The Andean Corridor: Connecting protected areas down the spine of the Andes
The Andean Corridor project in Ecuador and Peru will span over 236 miles protecting the vital ecosystems of the Andes Mountains, including rich cloud forests and paramo grasslands that are home to endangered species such as the spectacled bear (Tremarctos ornatus) and mountain tapir (Tapirus pinchaque). The project is located in the Tropical Andes, one of the most biologically diverse places on our planet. This global hotspot safeguards about one-sixth of all plant life in the world and contains the largest variety of amphibian, bird, and mammal species. The Andes’ eastern slope is considered the world’s number one biodiversity hotspot due to its species richness and diversity. Its ecosystems regulate the natural cycles that produce and renew the planet’s air, water, and climate.
So far, Nature and Culture has successfully worked with local governments and communities in the Andean Corridor to establish one million acres of reserves. Based on our past effectiveness, national and local governments and communities have asked to partner with Nature and Culture in hopes of expanding land and watershed protection throughout the corridor. With financial support, this project could protect 1.2 million additional acres of key ecosystems and diverse habitats by the end of 2022.
Monitoring species like the spectacled bear and jaguar for effective conservation
Monitoring is essential for effective conservation and management of threatened species. In the northern Andes of Peru, Nature and Culture has joined forced with local communities to monitor the spectacled bear (Tremarctos ornatus), South America’s only bear species. As with many species, the spectacled bear population is declining primarily due to habitat loss. They are also illegally hunted for their meat and body parts and occasionally killed by farmers protecting their livestock and crops. These conservation threats have caused the spectacled bear’s International Union for Conservation of Nature’s (IUCN) status to reach ‘vulnerable’, meaning the species is at high risk of extinction in the wild. With support from partners like you, our local team will train community members on the use of camera traps and scientific research, joining forces to protect and conserve the spectacled bear and other endangered species in the region.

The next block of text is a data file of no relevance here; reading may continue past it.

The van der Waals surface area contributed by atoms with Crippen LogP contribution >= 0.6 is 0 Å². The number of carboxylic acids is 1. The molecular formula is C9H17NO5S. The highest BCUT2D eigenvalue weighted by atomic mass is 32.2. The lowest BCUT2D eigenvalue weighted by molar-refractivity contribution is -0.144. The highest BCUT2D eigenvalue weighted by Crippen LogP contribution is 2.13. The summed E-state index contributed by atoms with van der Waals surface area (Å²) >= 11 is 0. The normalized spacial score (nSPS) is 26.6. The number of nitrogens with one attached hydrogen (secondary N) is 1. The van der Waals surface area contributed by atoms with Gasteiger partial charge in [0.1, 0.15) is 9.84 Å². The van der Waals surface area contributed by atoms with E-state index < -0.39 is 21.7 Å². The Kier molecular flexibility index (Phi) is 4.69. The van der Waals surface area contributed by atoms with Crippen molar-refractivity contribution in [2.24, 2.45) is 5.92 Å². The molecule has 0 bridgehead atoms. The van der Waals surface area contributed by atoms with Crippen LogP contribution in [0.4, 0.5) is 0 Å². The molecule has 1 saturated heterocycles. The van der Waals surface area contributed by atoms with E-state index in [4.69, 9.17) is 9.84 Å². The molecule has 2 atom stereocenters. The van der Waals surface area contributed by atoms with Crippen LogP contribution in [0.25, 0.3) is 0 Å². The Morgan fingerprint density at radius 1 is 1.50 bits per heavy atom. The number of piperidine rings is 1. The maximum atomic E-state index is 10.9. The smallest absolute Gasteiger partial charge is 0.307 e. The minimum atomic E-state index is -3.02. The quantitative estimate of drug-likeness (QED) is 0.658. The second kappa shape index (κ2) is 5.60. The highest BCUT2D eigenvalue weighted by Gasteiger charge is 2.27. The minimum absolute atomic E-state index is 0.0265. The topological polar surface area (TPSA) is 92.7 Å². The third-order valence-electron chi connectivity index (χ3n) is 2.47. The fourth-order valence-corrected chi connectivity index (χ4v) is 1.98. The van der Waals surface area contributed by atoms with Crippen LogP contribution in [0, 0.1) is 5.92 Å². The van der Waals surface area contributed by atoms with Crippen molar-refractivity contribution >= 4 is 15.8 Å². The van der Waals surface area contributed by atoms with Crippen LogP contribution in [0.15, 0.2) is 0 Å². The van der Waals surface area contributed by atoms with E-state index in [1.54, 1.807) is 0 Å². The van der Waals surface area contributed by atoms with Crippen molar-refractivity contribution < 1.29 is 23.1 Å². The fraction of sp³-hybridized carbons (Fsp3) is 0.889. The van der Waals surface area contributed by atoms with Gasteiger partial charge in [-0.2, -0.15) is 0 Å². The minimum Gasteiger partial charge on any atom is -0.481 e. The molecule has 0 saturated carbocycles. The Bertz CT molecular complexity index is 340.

In Bolivia, Nature and Culture is working with partner Nativa Bolivia and the Guarani Charagua Iyambae Indigenous Autonomous Government to monitor the jaguar (Panthera onca) and other large mammals near Ñembi Guasu Area of Conservation and Ecological Importance. Spanning 2.9 million acres, Ñembi Guasu is the first protected territory under an autonomous Guaraní indigenous government in Bolivia, which prioritizes spaces of environmental and cultural importance. By monitoring mammals, we can determine their conservation status and implement initiatives to better protect species and their habitat. Thanks to donors like you, technicians from Nativa Bolivia and Guaraní park guards have been able to record ten jaguars in the area with camera traps! We will continue to work in the area conducting research, monitoring species, and protecting habitat.
Protecting Wild Places
Aliwa: A sacred rainforest that emerged from an explosion 30 million years ago
More than 30 million years ago, the vast savannas of Vichada, Colombia, witnessed an unprecedented explosion. A meteorite hit the earth and left two craters, one 50 km in diameter and the second 30 km, holes that are among the largest in South America. Over the years, one crater was colonized by a dense Amazon rainforest and by the indigenous Sikuani people, for whom this place is sacred.